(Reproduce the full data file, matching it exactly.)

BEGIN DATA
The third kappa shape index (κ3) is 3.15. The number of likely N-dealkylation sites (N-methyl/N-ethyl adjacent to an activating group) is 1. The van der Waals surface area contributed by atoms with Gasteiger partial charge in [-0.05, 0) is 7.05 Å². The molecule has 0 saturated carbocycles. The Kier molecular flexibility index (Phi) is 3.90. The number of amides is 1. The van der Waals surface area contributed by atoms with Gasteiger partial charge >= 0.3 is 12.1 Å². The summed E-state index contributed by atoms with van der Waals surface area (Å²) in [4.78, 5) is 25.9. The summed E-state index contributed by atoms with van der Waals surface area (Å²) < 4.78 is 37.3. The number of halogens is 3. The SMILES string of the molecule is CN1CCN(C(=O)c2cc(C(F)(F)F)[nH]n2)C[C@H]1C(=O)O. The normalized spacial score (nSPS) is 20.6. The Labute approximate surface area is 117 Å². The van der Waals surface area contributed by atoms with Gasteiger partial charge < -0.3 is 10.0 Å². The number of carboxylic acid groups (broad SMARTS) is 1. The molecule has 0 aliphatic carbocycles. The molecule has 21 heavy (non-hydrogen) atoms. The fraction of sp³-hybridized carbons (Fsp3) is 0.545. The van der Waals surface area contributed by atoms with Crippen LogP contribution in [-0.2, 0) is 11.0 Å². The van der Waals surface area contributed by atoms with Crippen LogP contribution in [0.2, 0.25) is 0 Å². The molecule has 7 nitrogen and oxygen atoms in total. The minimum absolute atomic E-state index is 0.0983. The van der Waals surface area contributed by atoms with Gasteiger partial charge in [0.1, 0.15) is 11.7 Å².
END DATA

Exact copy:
The third kappa shape index (κ3) is 3.15. The number of likely N-dealkylation sites (N-methyl/N-ethyl adjacent to an activating group) is 1. The van der Waals surface area contributed by atoms with Gasteiger partial charge in [-0.05, 0) is 7.05 Å². The molecule has 0 saturated carbocycles. The Kier molecular flexibility index (Phi) is 3.90. The number of amides is 1. The van der Waals surface area contributed by atoms with Gasteiger partial charge >= 0.3 is 12.1 Å². The summed E-state index contributed by atoms with van der Waals surface area (Å²) in [4.78, 5) is 25.9. The summed E-state index contributed by atoms with van der Waals surface area (Å²) < 4.78 is 37.3. The number of halogens is 3. The SMILES string of the molecule is CN1CCN(C(=O)c2cc(C(F)(F)F)[nH]n2)C[C@H]1C(=O)O. The normalized spacial score (nSPS) is 20.6. The Labute approximate surface area is 117 Å². The van der Waals surface area contributed by atoms with Gasteiger partial charge < -0.3 is 10.0 Å². The number of carboxylic acid groups (broad SMARTS) is 1. The molecule has 0 aliphatic carbocycles. The molecule has 21 heavy (non-hydrogen) atoms. The fraction of sp³-hybridized carbons (Fsp3) is 0.545. The van der Waals surface area contributed by atoms with Crippen LogP contribution in [-0.2, 0) is 11.0 Å². The van der Waals surface area contributed by atoms with Crippen LogP contribution in [0.2, 0.25) is 0 Å². The molecule has 7 nitrogen and oxygen atoms in total. The minimum absolute atomic E-state index is 0.0983. The van der Waals surface area contributed by atoms with Gasteiger partial charge in [0.1, 0.15) is 11.7 Å².